It’s a really neat scene this far up North. I met a mix of locals from around the peninsula and folks like me who had traveled great distances to be here. Overall, people are courteous and friendly. I do not ride with nearly the tenacity that people who mountain bike all the time do but nobody was rude or impatient with me on the trails. 

After a half or full day of riding, one can’t miss Brickside Brewery at the edge of town for local brews. Pines Resort also had a public tavern with plenty of Michigan spirits. Although I was only able to spend two days here, I could have easily spent a month. 

Tuesday, July 11, 2017

Hiking and Waterfalls of the Sturgeon River Gorge Wilderness, Upper Peninsula, Michigan

The Sturgeon River Gorge Wilderness exemplifies everything that I love about the Northwoods. Secluded, rugged and photogenic! 

Like standing next to a tsunami
This is a classic example of a magnificent place that I would not have known about had I not been in the area. Often when I travel, I have a faint scaffolding of where I want to go and make sure that I allow plenty of time for stumbling upon new places. In this case, I must thank the kind folks at Baraga County Tourism who illuminated this vast wilderness to me. 

The interior of the Upper Peninsula is as unspoiled and untraveled as it gets. If you understand how difficult it is for an area to attain "Wilderness" status in the US, you would know that this is no exaggeration. The exact wording of the law states that it is "an area where the earth and its community of life are untrammeled by man, where man himself is a visitor who does not remain" (Wilderness Act of 1964). I had a keen sense of this while wandering through these wilds. 
View from the top of the gorge
Getting to this are requires comfort in navigating unmarked logging roads although I had no trouble with clearance in a two wheel drive sedan (even following a rainstorm). The roads are fairly well graded and though I wouldn't go careening 40 miles an hour down them, I didn't feel too slow either.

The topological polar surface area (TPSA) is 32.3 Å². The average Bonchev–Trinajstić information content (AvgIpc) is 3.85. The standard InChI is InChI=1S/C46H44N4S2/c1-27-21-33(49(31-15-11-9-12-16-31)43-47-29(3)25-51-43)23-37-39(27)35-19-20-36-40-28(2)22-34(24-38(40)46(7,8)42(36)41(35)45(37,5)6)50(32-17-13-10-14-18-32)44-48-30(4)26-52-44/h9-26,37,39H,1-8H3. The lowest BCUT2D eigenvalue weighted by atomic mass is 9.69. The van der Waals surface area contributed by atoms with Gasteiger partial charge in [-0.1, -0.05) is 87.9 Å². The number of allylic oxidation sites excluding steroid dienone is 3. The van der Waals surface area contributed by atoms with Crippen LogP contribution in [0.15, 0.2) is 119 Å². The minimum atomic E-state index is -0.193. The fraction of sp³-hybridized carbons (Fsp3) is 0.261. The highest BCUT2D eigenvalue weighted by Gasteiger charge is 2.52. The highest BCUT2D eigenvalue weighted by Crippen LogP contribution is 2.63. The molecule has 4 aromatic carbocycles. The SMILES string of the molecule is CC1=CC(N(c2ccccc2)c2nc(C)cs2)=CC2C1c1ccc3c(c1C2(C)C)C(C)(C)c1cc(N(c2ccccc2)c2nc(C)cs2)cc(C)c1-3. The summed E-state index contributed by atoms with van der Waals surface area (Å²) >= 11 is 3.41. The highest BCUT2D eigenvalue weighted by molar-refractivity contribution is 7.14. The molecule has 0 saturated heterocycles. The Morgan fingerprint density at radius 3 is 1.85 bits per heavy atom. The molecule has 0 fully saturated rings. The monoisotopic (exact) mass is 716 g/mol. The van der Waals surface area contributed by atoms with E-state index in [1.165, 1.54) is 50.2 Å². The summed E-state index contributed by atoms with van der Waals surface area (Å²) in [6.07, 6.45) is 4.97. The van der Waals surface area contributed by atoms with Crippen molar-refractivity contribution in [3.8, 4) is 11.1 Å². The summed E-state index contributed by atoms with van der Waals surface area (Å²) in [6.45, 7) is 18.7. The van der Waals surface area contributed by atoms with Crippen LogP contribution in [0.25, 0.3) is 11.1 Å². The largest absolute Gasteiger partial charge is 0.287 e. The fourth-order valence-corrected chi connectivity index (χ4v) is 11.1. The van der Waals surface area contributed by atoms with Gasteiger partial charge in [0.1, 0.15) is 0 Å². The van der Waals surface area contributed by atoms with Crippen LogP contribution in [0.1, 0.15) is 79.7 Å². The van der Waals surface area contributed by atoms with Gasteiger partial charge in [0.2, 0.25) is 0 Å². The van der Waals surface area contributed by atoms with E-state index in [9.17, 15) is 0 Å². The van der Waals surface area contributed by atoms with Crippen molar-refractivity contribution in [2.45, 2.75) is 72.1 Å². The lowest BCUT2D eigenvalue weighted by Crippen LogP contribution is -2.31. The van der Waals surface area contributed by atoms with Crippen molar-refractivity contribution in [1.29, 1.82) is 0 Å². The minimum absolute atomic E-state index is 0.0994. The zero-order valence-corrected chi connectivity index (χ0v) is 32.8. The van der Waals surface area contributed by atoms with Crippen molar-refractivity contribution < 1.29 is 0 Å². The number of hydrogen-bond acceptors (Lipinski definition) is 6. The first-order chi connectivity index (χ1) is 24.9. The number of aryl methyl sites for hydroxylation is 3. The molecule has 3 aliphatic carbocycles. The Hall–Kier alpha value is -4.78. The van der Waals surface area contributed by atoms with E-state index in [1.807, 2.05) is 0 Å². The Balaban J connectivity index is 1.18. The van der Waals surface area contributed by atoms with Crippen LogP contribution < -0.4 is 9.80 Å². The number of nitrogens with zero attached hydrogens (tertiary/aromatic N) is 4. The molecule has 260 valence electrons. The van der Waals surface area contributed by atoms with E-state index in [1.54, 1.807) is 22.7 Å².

The entrance to the wilderness area is deliberately vague. There's a parking area that is marked and then the trail leaves right across the street. Directions and maps can be found here and several other websites though I would strongly suggest that the traveler visit the Baraga CVB for a free, very detailed map of the area and any updates on road closures. With those directions, I had absolutely no trouble with navigation
Fairly typical roads of the area- not too shabby for a two wheel drive vehicle 

The classic pentagonal sign marking a wilderness area in the US
The hike that nearly ever visitor to the area completes is the hike to the Sturgeon River Falls. There's so much to enjoy about this hike. First, it immediately dips well below the rim of the canyon and into the wild. The waterfall is visible within the first mile and the trail skits the side of the lower gorge all the way along the river's edge. It is not unusual to see bald eagles and bears and this would be one of the better opportunities to see a moose in Michigan. Even if no large wildlife is seen, birding opportunities are abundant. For a complete list of wildlife that can be spotted in the gorge, visit here

I have been ever so lucky to visit this place after a thunderstorm. Sure the trail was a bit muddy but were the falls ever thunderous!

Here's another one of the lower falls-

The trail essentially fades into the woods along the river though there appear to be many informal herd paths that lead up the ledges. Towards the top of the ledges, I caught a great view of the river as it makes a large U - shaped bend. Nice spot for lunch!

The whole hike took less than two hours. It could be considered a bit strenuous coming back up the to the canyon rim but overall I think it's fairly do-able even for a less experienced hiker.

Just south of the trailhead for the falls is a pullout for one of the overlooks above the rim and it's a fine place to get some perspective on how deep it is. Bet you weren't expecting such a sight in the midwest!

Monday, July 10, 2017

Mountain Biking Mt Arvon, Michigan State Highpoint

Mt Arvon, at 1,979ft is not a very tall point when compared to other state high points. However, it is set in an extremely vast wilderness of the Upper Peninsula of Michigan and is a fine destination for peakbaggers and casual travelers alike
Looking towards the Keweenah Peninsula